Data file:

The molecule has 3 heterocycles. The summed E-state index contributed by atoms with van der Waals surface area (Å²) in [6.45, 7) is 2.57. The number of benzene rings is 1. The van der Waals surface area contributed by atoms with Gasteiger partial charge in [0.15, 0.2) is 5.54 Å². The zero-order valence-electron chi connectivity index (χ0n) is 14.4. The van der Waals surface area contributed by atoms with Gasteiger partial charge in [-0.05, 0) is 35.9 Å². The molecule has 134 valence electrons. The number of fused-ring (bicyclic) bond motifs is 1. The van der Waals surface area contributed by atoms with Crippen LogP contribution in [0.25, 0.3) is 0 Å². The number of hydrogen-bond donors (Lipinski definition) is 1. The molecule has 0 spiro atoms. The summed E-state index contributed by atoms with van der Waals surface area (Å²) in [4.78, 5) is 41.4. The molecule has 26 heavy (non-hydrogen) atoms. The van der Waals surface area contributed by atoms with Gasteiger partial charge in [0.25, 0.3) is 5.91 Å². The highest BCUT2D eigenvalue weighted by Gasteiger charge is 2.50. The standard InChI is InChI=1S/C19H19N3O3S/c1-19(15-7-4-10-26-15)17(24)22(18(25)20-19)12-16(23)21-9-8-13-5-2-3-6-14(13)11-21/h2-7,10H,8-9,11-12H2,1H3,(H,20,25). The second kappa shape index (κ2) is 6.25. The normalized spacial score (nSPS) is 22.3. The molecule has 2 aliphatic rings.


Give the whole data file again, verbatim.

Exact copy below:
The molecule has 3 heterocycles. The summed E-state index contributed by atoms with van der Waals surface area (Å²) in [6.45, 7) is 2.57. The number of benzene rings is 1. The van der Waals surface area contributed by atoms with Gasteiger partial charge in [0.15, 0.2) is 5.54 Å². The zero-order valence-electron chi connectivity index (χ0n) is 14.4. The van der Waals surface area contributed by atoms with Gasteiger partial charge in [-0.05, 0) is 35.9 Å². The molecule has 134 valence electrons. The number of fused-ring (bicyclic) bond motifs is 1. The van der Waals surface area contributed by atoms with Crippen LogP contribution in [0.25, 0.3) is 0 Å². The number of hydrogen-bond donors (Lipinski definition) is 1. The molecule has 0 spiro atoms. The summed E-state index contributed by atoms with van der Waals surface area (Å²) in [4.78, 5) is 41.4. The molecule has 26 heavy (non-hydrogen) atoms. The van der Waals surface area contributed by atoms with Gasteiger partial charge in [0.25, 0.3) is 5.91 Å². The highest BCUT2D eigenvalue weighted by Gasteiger charge is 2.50. The standard InChI is InChI=1S/C19H19N3O3S/c1-19(15-7-4-10-26-15)17(24)22(18(25)20-19)12-16(23)21-9-8-13-5-2-3-6-14(13)11-21/h2-7,10H,8-9,11-12H2,1H3,(H,20,25). The second kappa shape index (κ2) is 6.25. The normalized spacial score (nSPS) is 22.3. The molecule has 2 aliphatic rings.